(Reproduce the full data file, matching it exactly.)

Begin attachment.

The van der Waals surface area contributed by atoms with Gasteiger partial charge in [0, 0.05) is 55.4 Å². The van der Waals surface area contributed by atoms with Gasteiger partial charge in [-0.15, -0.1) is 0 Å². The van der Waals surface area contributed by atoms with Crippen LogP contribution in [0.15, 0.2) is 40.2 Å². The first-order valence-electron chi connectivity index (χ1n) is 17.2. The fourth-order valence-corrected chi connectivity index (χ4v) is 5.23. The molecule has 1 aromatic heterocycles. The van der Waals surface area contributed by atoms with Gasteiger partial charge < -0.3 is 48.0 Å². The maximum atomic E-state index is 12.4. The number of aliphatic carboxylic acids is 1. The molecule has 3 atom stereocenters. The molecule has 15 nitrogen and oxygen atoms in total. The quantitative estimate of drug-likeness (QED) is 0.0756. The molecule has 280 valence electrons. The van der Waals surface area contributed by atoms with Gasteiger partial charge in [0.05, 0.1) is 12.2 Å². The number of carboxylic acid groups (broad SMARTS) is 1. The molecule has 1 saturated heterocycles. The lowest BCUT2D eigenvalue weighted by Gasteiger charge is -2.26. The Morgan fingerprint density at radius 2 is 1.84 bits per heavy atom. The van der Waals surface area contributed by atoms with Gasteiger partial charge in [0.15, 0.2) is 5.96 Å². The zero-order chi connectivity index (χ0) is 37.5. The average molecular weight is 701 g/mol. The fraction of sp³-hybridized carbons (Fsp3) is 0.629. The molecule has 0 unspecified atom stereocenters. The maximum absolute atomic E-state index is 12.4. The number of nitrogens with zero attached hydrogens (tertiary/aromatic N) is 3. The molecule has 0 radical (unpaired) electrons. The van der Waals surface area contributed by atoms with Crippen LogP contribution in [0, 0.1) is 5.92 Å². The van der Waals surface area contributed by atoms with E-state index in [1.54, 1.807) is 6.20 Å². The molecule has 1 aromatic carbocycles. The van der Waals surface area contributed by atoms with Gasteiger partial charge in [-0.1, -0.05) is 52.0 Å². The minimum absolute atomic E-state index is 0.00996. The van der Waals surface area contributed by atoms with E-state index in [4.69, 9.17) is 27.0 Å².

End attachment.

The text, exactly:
The van der Waals surface area contributed by atoms with Gasteiger partial charge in [0, 0.05) is 55.4 Å². The van der Waals surface area contributed by atoms with Gasteiger partial charge in [-0.15, -0.1) is 0 Å². The van der Waals surface area contributed by atoms with Crippen LogP contribution in [0.15, 0.2) is 40.2 Å². The first-order valence-electron chi connectivity index (χ1n) is 17.2. The fourth-order valence-corrected chi connectivity index (χ4v) is 5.23. The molecule has 1 aromatic heterocycles. The van der Waals surface area contributed by atoms with Gasteiger partial charge < -0.3 is 48.0 Å². The maximum atomic E-state index is 12.4. The number of aliphatic carboxylic acids is 1. The molecule has 3 atom stereocenters. The molecule has 15 nitrogen and oxygen atoms in total. The quantitative estimate of drug-likeness (QED) is 0.0756. The molecule has 280 valence electrons. The van der Waals surface area contributed by atoms with Gasteiger partial charge in [0.05, 0.1) is 12.2 Å². The number of carboxylic acid groups (broad SMARTS) is 1. The molecule has 1 saturated heterocycles. The lowest BCUT2D eigenvalue weighted by Gasteiger charge is -2.26. The Morgan fingerprint density at radius 2 is 1.84 bits per heavy atom. The van der Waals surface area contributed by atoms with Gasteiger partial charge in [0.15, 0.2) is 5.96 Å². The zero-order chi connectivity index (χ0) is 37.5. The average molecular weight is 701 g/mol. The fraction of sp³-hybridized carbons (Fsp3) is 0.629. The molecule has 0 unspecified atom stereocenters. The maximum absolute atomic E-state index is 12.4. The number of nitrogens with zero attached hydrogens (tertiary/aromatic N) is 3. The molecule has 0 radical (unpaired) electrons. The van der Waals surface area contributed by atoms with Crippen LogP contribution in [0, 0.1) is 5.92 Å². The van der Waals surface area contributed by atoms with E-state index in [1.54, 1.807) is 6.20 Å². The molecule has 1 aromatic carbocycles. The van der Waals surface area contributed by atoms with Gasteiger partial charge in [-0.1, -0.05) is 52.0 Å². The minimum absolute atomic E-state index is 0.00996. The van der Waals surface area contributed by atoms with E-state index in [4.69, 9.17) is 27.0 Å².